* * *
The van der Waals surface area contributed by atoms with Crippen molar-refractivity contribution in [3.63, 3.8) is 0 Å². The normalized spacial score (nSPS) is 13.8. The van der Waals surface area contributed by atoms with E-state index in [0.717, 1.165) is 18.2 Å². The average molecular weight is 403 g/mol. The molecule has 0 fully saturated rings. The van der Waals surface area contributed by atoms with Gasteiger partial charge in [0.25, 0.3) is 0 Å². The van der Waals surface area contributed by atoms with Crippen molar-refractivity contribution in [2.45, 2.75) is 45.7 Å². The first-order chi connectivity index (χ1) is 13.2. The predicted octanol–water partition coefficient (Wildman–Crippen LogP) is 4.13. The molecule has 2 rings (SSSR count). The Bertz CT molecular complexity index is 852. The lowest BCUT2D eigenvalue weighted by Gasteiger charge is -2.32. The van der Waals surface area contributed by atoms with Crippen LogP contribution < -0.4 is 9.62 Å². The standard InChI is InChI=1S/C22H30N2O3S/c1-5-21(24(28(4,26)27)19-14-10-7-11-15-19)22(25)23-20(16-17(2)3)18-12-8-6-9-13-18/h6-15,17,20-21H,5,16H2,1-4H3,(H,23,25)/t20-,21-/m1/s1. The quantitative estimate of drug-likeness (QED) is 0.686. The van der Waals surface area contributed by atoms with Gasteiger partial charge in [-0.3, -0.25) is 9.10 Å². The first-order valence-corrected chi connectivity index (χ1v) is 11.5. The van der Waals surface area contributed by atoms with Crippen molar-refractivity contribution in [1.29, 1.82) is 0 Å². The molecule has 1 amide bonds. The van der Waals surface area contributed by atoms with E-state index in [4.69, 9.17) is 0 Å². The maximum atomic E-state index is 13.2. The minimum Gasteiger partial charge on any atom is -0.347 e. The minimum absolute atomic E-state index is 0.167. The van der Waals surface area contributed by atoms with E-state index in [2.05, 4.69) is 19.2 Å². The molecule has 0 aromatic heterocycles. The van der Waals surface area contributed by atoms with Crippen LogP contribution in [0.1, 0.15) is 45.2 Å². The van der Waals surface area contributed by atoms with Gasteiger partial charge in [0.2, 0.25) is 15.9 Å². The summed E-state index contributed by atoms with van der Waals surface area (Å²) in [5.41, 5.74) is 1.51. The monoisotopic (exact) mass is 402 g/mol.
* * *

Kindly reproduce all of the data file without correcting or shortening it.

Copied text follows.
The van der Waals surface area contributed by atoms with Crippen molar-refractivity contribution in [3.63, 3.8) is 0 Å². The normalized spacial score (nSPS) is 13.8. The van der Waals surface area contributed by atoms with E-state index in [0.717, 1.165) is 18.2 Å². The average molecular weight is 403 g/mol. The molecule has 0 fully saturated rings. The van der Waals surface area contributed by atoms with Gasteiger partial charge in [0.25, 0.3) is 0 Å². The van der Waals surface area contributed by atoms with Crippen molar-refractivity contribution in [2.45, 2.75) is 45.7 Å². The first-order chi connectivity index (χ1) is 13.2. The predicted octanol–water partition coefficient (Wildman–Crippen LogP) is 4.13. The molecule has 2 rings (SSSR count). The Bertz CT molecular complexity index is 852. The lowest BCUT2D eigenvalue weighted by Gasteiger charge is -2.32. The van der Waals surface area contributed by atoms with Crippen LogP contribution < -0.4 is 9.62 Å². The standard InChI is InChI=1S/C22H30N2O3S/c1-5-21(24(28(4,26)27)19-14-10-7-11-15-19)22(25)23-20(16-17(2)3)18-12-8-6-9-13-18/h6-15,17,20-21H,5,16H2,1-4H3,(H,23,25)/t20-,21-/m1/s1. The quantitative estimate of drug-likeness (QED) is 0.686. The van der Waals surface area contributed by atoms with Gasteiger partial charge in [-0.3, -0.25) is 9.10 Å². The first-order valence-corrected chi connectivity index (χ1v) is 11.5. The van der Waals surface area contributed by atoms with Crippen molar-refractivity contribution in [1.29, 1.82) is 0 Å². The molecule has 1 amide bonds. The van der Waals surface area contributed by atoms with E-state index in [4.69, 9.17) is 0 Å². The maximum atomic E-state index is 13.2. The minimum Gasteiger partial charge on any atom is -0.347 e. The minimum absolute atomic E-state index is 0.167. The van der Waals surface area contributed by atoms with E-state index in [2.05, 4.69) is 19.2 Å². The molecule has 0 aromatic heterocycles. The van der Waals surface area contributed by atoms with Crippen LogP contribution in [0.1, 0.15) is 45.2 Å². The van der Waals surface area contributed by atoms with Gasteiger partial charge in [0.2, 0.25) is 15.9 Å². The summed E-state index contributed by atoms with van der Waals surface area (Å²) in [5.41, 5.74) is 1.51. The monoisotopic (exact) mass is 402 g/mol.